It is countdown now to turkey day, we will be swamped with details of that. Yesterday China and folding chairs and blue napkins went to Sarah's house from ours. I gifted her permanently with one of our old Ironstone platters. I love to turn them over and see the dear old English marks. We will carry the turkey over tomorrow and slice it onto our best wheat pattern ironstone platter, very large and grand indeed. There will be three turkeys cooked three ways, and a ham. Many sides and many deserts. Norman Rockwell will be right there in spirit. About 20 of us will be eating there. More O'Neill branches will be in two other gatherings here in Fredericksburg.
Sarah and her mother Beth and I all have large amounts of the same china patterns. We are always able to pick up more from each other and serve groups nicely. Before the fire I had service for 36 in Spode indian tree. Some was damaged, I lost a lot of cups, and some other pieces were crazed from the heat. I still can serve over 24 in basic pieces. Beth concentrated on Spode's Christmas tree pattern, she has enough for about 30 of us in that. Sarah has the Spode blue room reissue things, including a nice amount of Spode Itallian. I have all three in our cupboards, as well as a bit of Spode tradewinds which mimics the old chinese export dishes with red sailing ships. Jack always says of us, we never met a dish we did not like!!!
When Great Granddaughter Bailey Elizabeth was about 3 she was making her way into the living room with a doll size tea set to show off, and dropped the teapot and broke it! Up went this heartbreaking wail, "Oh my China!" We were all in the livingroom and heard her and rolled our eyes. Poor little thing will love it as we three older ones do! Of course we showered the child with more tea sets. The beloved dishes are just a symbol for the joy of repeating the traditions once more, the beautiful ties of having 5 generations in households a few blocks apart in a small town. We count this among our greatest blessings to be thankful for, that we are close together on a daily basis. E
Welcome to My Red Cape. Long ago in another time my husband Jack and I lived in a little old red house. It was the stuff of dreams to us for the few years that we were there. I live there still a number of hours every day, in imagination, with old dolls and paintings and fabrics and feather trees. I draw inspiration and happiness from the memories of that space in time and share some of it here with friends who remember how to step with Alice through the looking glass and take delight in whimsies and antiquities. ~ Edyth O'Neill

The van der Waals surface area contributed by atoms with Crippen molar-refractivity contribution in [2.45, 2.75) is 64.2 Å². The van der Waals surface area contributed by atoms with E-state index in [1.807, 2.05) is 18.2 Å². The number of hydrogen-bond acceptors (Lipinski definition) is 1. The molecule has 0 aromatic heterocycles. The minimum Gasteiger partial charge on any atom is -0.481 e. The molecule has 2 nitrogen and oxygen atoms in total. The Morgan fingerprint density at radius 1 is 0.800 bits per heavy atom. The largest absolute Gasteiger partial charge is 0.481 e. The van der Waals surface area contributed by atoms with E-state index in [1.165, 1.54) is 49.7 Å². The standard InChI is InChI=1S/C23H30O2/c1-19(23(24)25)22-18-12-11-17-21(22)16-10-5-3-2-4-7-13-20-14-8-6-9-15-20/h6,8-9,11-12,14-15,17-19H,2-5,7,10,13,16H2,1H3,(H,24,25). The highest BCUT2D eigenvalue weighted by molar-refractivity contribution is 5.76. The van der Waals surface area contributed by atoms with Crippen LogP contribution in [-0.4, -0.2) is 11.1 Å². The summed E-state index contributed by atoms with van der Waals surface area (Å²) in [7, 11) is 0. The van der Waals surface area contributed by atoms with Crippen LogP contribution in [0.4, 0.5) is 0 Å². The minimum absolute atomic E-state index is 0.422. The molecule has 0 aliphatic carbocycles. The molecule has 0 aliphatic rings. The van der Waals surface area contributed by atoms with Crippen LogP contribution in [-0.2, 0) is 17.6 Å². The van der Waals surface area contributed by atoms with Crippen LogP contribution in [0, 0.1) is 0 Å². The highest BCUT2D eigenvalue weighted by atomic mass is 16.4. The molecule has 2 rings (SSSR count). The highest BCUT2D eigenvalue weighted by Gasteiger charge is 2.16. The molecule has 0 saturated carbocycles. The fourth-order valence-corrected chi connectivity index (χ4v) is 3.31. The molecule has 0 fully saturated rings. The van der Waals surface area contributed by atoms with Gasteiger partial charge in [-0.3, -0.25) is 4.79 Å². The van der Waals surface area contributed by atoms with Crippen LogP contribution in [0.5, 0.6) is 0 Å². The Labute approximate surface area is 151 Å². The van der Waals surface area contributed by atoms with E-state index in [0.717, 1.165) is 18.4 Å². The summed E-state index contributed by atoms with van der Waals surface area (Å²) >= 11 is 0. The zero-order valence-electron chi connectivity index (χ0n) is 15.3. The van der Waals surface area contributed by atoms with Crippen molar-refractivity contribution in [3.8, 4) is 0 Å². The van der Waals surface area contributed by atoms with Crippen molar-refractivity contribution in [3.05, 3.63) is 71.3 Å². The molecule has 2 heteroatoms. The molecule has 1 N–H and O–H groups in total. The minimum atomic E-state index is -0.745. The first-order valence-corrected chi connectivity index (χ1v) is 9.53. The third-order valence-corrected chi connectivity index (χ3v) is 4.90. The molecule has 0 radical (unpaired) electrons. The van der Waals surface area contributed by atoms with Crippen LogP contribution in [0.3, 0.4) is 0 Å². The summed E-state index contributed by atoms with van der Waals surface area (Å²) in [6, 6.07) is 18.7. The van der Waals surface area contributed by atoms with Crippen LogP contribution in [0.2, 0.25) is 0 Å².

Friday, November 20, 2009
Our Antique study group met in San Antonio this month, and the day was one to savor. You can make new friends, but you can't make old friends is true of us who have been enjoying each other's collections for so many years. I took a lot of pics and want to share just a sample of them here. Notice in particular the mounding of fall arrangements up high on top of cupboards, and the pan rack over the island. Our food was served on the island, and then carried to individually decorated tables.
Lots of us are doing our own Thanksgiving tables this week, Blessings to each of you and your families. E
The old dolls have been my passion since the early 1950's. My mama collected a few when she could, always, and I bought my first one on my own at age 23, about 1954. I was interested in the hooked rugs and clipped a few of them from American home magazine in the 50's and 60' but did not encounter anyone who knew how to make them until 1978. The rooster rug was my first one, it hangs in daughter Beth's house. Being on burlap rather than linen and having been used on the floor many years, attacked by moths and mended by me on one small corner, the rug could easily be sold today as 1930's antique. The cloth doll Minerve was with us a number of years, then traded to a dealer in Pennsylvania for a mache. She has a wonderful profile and a fierce expression, rather daunting to small children, whom I have seen back away from her after a close look. Sorting through old magazines which threaten to engulf us, it was fun to come across this one. E
Saturday, November 7, 2009
How we enjoy the weekly treasure hunts, often returning empty handed or close to it, but about once a year we find rugs! Today we came home with 14 simple sterling rings, another nice Texas Crock for a group Jack is enjoying assembling, and two terribly abused rugs, both now scrubbed and thouroghly rinsed and drying on our back deck. The light one, my favorite, has an actual hole in it, not large, and I will patch it from the back with a piece of wool in a friendly color and with the all over pattern you will not notice it. Pictures of Jack with his crocks are from 2 weeks back, the little brown one has the name of a Fredericksburg Merchant on it, made for that business. Jack loves old American pottery and always lights up when he sees that. The crock he found this morning ( not pictured) is a simple cylindrical one, with spots and the Leon slip brown intereior that says "South Texas".
We miss the big antique shows and the great Brimfield markets we once played in, but let me assure you we are dangerous in the local competition! Have a Great Weekend, Edyth
Wednesday, November 4, 2009
Family photos, Great grandson, small Jack 7 months old, a precious little bear!
My Jack ready for Halloween, Jack and I are feeling older as all these children grow up! Still busy and happy, Jack has gone to the gym to work out a bit this am and then on to run errands, I mailed away the last of 6 new rug patterns last week for Barb to publish in the new rug pattern supplement for Woolley Fox, and we are helping a bit with the move for Sarah's family into a house very near us. It is a glorious fall here, leaves just starting to turn, and I hope to paint some today! Best, E
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